BP Plc’s potential $18 billion writedown underscores just how significant a turning point 2020 is becoming for the oil industry. It baldly acknowledges that the major hydrocarbon producers are sitting on oil fields that will never be developed — because the pandemic has curbed energy demand and increased the desire for renewables within the supply mix.
The British oil giant has a new chief executive officer and a new finance director and it was already trying to break with the past before the impact of the Covid-19 crisis became fully apparent. The outbreak has prompted a more radical reassessment of BP’s future role and what its assets are worth.
BP’s assumption is that the long-term price of Brent crude will be about $55 per barrel, up to 30% lower than it thought previously. Among its oil major peers, the company’s management is shifting from the bullish to the bearish group. On that basis, some fields won’t earn adequate returns, and some of the world’s fossil fuels that would have been extracted and burnt now won’t be.
It’s a moment to be compared not only with peers’ comments of late, but with the seismic revaluations the industry has inflicted on investors over the past two decades — think ConocoPhillips’s $34 billion of asset impairments in the financial crisis.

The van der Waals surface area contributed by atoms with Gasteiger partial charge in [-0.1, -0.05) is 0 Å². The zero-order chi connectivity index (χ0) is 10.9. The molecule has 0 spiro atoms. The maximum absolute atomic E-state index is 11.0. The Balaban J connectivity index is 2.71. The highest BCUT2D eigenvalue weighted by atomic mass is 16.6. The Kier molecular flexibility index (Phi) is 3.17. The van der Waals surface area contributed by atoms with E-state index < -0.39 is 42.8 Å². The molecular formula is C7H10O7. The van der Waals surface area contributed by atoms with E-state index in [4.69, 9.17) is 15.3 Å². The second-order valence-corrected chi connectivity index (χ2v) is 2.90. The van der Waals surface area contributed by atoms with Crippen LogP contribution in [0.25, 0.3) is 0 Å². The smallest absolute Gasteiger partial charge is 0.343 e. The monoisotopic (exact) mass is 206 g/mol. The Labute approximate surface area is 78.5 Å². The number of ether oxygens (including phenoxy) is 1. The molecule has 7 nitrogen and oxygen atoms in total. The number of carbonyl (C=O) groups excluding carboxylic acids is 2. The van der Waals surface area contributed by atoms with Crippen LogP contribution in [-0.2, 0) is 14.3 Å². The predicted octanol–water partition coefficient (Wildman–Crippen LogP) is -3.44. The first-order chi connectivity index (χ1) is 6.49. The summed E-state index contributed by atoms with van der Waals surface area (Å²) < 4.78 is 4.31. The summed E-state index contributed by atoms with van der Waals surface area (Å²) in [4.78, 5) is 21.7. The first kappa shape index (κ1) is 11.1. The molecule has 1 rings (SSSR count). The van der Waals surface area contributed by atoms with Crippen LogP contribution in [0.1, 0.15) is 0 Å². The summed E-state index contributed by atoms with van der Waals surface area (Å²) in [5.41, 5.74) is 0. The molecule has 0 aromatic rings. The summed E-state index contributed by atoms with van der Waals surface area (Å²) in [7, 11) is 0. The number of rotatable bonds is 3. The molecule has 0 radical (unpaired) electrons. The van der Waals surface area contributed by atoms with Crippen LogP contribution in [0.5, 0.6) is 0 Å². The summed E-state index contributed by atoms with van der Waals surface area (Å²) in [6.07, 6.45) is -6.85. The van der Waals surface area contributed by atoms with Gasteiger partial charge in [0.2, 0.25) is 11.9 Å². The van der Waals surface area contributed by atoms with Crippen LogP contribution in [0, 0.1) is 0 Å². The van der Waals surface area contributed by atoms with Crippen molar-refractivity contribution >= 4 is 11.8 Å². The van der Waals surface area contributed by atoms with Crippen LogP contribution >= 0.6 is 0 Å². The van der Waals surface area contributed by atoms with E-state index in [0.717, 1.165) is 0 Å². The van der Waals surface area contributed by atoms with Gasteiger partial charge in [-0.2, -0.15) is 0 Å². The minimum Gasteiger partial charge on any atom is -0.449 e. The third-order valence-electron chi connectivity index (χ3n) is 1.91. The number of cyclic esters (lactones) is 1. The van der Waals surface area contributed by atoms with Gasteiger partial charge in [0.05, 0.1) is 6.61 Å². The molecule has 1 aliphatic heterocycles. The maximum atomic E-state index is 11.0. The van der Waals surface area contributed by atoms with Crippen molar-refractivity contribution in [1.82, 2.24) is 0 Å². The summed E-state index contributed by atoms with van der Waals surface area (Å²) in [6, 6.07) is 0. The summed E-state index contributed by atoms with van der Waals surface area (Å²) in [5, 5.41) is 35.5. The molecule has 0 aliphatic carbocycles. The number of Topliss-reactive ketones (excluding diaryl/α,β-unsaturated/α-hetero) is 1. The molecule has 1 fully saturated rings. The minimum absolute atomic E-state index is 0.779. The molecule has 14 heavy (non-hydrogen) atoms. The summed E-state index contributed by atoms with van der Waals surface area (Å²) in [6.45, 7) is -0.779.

The shift partly reflects the near-term reduction in economic activity. Energy demand is driven by gross domestic product and that’s expected to be sharply lower this year and next. BP also sees the pandemic accelerating the move to cleaner forms of energy as policymakers look to restart economies using less conventional energy, pushing up the cost of emitting carbon.
Equities may have recovered from their lows on the expectation that many countries are returning to work. But oil stocks have not, and manufacturers such as Tesla Inc., squarely focused on the transition to cleaner forms of power, have sharply outperformed.
Altogether, this hopefully begins to address the economic conundrum that has hampered the energy transition: the relative competitiveness of dirty and clean energy. The higher returns from putting another dollar into the development of conventional energy assets have simply been too tempting for oil majors to allocate serious funds to renewables.
It may be some time before the returns BP makes from clean energy can compare with those from oil. Perhaps it can make a virtue of diversification, offering large business clients energy from multiple sources in a way that combines security of supply with an increased proportion of renewable provision.
For now, the immediate impact on BP of the writedowns will be to weaken its balance sheet by inflating gearing, which measures net debt as a percentage of total capital. This was 36% at the end of the first quarter (against a long-term target of 20% to 30%). How significant this is will depend on the view of the credit-rating firms. But the pressure to lower leverage will be intense. That, in turn, forces a rethink of BP’s generous dividend.
A few weeks ago, CEO Bernard Looney was unapologetic about maintaining the payout amid the pandemic, suggesting the board would wait and see how the crisis developed. The contrast between that message and the hard conclusions aired on Monday couldn’t be more stark.